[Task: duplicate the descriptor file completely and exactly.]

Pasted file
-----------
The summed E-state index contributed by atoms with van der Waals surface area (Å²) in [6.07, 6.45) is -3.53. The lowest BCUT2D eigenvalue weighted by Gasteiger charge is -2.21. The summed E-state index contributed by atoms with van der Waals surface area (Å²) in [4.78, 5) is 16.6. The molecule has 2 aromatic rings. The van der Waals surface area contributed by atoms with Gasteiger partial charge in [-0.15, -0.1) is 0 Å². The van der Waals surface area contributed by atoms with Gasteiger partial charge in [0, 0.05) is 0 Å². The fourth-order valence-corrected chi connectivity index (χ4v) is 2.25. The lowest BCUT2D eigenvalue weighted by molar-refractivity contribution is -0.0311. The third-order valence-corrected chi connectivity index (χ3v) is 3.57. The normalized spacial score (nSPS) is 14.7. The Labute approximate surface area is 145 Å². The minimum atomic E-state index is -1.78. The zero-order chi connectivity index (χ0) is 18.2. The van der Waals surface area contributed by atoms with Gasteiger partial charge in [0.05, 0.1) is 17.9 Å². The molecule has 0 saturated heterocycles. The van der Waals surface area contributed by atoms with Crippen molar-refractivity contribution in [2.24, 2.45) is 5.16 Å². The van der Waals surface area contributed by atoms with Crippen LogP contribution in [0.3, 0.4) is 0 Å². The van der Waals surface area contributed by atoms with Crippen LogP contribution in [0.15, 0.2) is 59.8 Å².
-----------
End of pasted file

The summed E-state index contributed by atoms with van der Waals surface area (Å²) in [6.07, 6.45) is -3.53. The lowest BCUT2D eigenvalue weighted by Gasteiger charge is -2.21. The summed E-state index contributed by atoms with van der Waals surface area (Å²) in [4.78, 5) is 16.6. The molecule has 2 aromatic rings. The van der Waals surface area contributed by atoms with Gasteiger partial charge in [-0.15, -0.1) is 0 Å². The van der Waals surface area contributed by atoms with Gasteiger partial charge in [0, 0.05) is 0 Å². The fourth-order valence-corrected chi connectivity index (χ4v) is 2.25. The lowest BCUT2D eigenvalue weighted by molar-refractivity contribution is -0.0311. The third-order valence-corrected chi connectivity index (χ3v) is 3.57. The normalized spacial score (nSPS) is 14.7. The Labute approximate surface area is 145 Å². The minimum atomic E-state index is -1.78. The zero-order chi connectivity index (χ0) is 18.2. The van der Waals surface area contributed by atoms with Gasteiger partial charge in [0.05, 0.1) is 17.9 Å². The molecule has 0 saturated heterocycles. The van der Waals surface area contributed by atoms with Crippen molar-refractivity contribution in [2.24, 2.45) is 5.16 Å². The van der Waals surface area contributed by atoms with Crippen LogP contribution in [0.3, 0.4) is 0 Å². The van der Waals surface area contributed by atoms with Crippen LogP contribution in [0.15, 0.2) is 59.8 Å².